“Section 156(1) of the Nigerian Constitution provides, among others, that, in the case of the Independent National Electoral Commission, the person to be appointed as a REC shall not be a member of a political party.
“Paragraph 14 of the third schedule of the 1999 Constitution provides, among others, that ‘a member of INEC shall be non-partisan and a person of unquestionable integrity; that a REC shall be a person of unquestionable integrity and shall not be a member of any political party.’….
“Under Section 6(4) of the Electoral Act 2022, the appointment of a REC shall be in compliance with Section 14(3) of the Constitution.
“The nomination, confirmation, and appointment of the alleged APC members as RECs is a breach of Section 6(4) of the Electoral Act 2022, Section 156(1)(a), and paragraph 14 of the third schedule of the 1999 Constitution.
“The United Nations Human Rights Committee has stated that states, including Nigeria, should establish independent electoral authorities to supervise the electoral process and ensure that elections are conducted fairly, impartially, and in accordance with the established laws and the International Covenant on Civil and Political Rights.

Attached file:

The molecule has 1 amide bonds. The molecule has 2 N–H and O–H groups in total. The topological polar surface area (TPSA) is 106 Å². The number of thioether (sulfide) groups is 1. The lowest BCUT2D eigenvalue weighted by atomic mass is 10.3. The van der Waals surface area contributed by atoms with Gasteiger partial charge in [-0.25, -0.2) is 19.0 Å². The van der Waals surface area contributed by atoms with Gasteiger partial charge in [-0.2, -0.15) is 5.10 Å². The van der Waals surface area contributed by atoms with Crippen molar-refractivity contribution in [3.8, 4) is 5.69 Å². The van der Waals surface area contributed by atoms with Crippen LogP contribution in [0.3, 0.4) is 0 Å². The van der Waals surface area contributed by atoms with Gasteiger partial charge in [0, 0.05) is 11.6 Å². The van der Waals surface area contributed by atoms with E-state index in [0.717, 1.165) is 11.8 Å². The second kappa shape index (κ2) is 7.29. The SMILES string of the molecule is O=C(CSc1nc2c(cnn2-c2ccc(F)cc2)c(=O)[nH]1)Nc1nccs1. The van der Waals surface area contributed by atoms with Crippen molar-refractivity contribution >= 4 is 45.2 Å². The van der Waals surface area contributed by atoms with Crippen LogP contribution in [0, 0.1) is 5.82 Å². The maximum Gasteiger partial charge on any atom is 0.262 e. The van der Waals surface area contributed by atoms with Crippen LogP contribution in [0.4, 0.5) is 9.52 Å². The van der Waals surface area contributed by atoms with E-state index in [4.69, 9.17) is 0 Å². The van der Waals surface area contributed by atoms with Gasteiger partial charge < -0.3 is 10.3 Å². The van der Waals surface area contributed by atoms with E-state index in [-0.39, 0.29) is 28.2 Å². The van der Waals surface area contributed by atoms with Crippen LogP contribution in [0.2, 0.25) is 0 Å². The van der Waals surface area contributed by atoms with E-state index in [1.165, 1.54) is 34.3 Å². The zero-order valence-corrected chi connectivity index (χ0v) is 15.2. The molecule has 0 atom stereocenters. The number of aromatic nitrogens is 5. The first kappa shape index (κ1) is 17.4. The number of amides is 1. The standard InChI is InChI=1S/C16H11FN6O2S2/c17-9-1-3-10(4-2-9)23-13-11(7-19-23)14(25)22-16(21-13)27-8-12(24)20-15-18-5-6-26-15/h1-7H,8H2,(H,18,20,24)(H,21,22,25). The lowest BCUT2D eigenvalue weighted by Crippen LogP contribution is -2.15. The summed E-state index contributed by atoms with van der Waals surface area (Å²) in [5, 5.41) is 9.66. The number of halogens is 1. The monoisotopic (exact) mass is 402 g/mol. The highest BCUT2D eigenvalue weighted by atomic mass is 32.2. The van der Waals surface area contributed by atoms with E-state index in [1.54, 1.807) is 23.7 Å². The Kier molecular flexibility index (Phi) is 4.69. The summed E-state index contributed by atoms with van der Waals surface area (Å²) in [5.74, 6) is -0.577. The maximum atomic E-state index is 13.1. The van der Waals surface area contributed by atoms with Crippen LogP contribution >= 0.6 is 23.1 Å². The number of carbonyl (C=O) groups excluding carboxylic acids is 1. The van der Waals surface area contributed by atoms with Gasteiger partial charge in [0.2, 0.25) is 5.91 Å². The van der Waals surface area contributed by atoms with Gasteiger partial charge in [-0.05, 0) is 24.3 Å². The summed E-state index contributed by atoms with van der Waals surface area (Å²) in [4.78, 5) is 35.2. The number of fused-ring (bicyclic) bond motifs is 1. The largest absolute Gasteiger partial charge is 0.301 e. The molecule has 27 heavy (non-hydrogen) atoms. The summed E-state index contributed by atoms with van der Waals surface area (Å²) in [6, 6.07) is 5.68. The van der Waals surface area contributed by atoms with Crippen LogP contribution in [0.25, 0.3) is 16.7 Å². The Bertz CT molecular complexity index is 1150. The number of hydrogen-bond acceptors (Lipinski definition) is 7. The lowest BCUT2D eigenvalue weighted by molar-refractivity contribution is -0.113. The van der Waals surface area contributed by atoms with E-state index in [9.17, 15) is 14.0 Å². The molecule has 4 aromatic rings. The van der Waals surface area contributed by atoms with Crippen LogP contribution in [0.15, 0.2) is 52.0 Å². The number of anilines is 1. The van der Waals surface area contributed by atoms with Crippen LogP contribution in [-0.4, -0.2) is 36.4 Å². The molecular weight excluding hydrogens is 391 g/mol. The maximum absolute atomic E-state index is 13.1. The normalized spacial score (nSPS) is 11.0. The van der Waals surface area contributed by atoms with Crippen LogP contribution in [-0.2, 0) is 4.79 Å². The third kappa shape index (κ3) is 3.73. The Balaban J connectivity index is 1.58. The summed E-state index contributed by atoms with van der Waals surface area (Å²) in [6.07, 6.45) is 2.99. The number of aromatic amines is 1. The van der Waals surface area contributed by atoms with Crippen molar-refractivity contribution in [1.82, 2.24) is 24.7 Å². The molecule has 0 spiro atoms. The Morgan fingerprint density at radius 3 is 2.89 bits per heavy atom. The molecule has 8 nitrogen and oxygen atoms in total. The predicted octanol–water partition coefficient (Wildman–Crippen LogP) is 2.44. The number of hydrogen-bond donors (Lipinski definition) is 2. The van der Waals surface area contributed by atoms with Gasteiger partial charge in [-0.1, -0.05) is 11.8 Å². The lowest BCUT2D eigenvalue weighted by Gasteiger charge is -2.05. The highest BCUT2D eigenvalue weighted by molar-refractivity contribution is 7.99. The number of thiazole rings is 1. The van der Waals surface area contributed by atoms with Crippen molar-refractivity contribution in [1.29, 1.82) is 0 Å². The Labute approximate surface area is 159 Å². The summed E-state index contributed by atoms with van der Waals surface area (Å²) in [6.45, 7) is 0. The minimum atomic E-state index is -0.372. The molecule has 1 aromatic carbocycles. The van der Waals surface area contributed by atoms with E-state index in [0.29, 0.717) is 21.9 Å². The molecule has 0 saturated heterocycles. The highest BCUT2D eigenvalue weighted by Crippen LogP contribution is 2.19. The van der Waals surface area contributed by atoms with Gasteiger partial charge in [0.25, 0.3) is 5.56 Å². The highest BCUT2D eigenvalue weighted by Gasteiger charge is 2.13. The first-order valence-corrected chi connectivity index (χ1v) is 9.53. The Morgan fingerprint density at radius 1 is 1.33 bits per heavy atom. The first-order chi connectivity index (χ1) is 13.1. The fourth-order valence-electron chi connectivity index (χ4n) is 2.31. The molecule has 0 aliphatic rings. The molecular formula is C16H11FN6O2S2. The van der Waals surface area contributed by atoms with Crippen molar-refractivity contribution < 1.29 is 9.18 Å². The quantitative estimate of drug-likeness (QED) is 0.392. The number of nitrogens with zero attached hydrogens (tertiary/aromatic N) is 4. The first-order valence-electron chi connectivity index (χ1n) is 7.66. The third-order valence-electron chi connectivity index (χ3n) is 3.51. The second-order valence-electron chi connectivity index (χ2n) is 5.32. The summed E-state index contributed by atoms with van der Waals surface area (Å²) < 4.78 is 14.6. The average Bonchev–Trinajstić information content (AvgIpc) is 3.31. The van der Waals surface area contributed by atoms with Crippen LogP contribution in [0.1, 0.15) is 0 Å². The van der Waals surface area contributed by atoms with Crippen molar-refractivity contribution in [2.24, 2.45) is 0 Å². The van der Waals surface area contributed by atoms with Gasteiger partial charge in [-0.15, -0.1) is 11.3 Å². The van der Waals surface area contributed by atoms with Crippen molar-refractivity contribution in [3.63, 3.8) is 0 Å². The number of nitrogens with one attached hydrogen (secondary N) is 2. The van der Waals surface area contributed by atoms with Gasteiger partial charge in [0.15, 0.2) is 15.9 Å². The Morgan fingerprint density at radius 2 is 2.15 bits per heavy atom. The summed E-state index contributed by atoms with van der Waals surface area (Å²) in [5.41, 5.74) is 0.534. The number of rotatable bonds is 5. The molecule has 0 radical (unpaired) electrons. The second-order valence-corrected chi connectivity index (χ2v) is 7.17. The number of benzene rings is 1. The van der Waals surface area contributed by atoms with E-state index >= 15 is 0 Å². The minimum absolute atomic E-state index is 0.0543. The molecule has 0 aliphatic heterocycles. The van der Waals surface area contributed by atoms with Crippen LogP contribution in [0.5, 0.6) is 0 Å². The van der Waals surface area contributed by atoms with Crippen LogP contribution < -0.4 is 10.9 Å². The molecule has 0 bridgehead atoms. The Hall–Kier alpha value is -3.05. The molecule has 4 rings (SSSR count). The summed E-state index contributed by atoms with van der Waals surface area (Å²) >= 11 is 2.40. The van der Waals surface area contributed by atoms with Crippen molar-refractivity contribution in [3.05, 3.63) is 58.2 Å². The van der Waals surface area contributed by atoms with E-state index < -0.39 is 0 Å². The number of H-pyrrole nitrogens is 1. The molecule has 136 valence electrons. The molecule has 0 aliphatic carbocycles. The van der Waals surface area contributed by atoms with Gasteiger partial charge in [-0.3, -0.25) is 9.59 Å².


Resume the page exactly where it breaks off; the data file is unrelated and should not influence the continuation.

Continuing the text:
“The African Union’s African Charter on Democracy, Elections, and Governance, to which Nigeria is a state party, also calls upon state parties to establish and strengthen independent and impartial national electoral bodies responsible for the management of elections.
“Those recently appointed as RECs and confirmed by the Senate include an individual who was formerly a member of the PDP before allegedly ‘decamping’ to the APC and who served as the Chief of Staff to Godswill Akpabio when he was Governor of Akwa Ibom State.
“The alleged APC member or loyalist also includes an individual who reportedly campaigned on social media for the election of President Tinubu and who was appointed chairman of the Lagos State Traditional Medicine Board in 2001 when Tinubu governed the state.”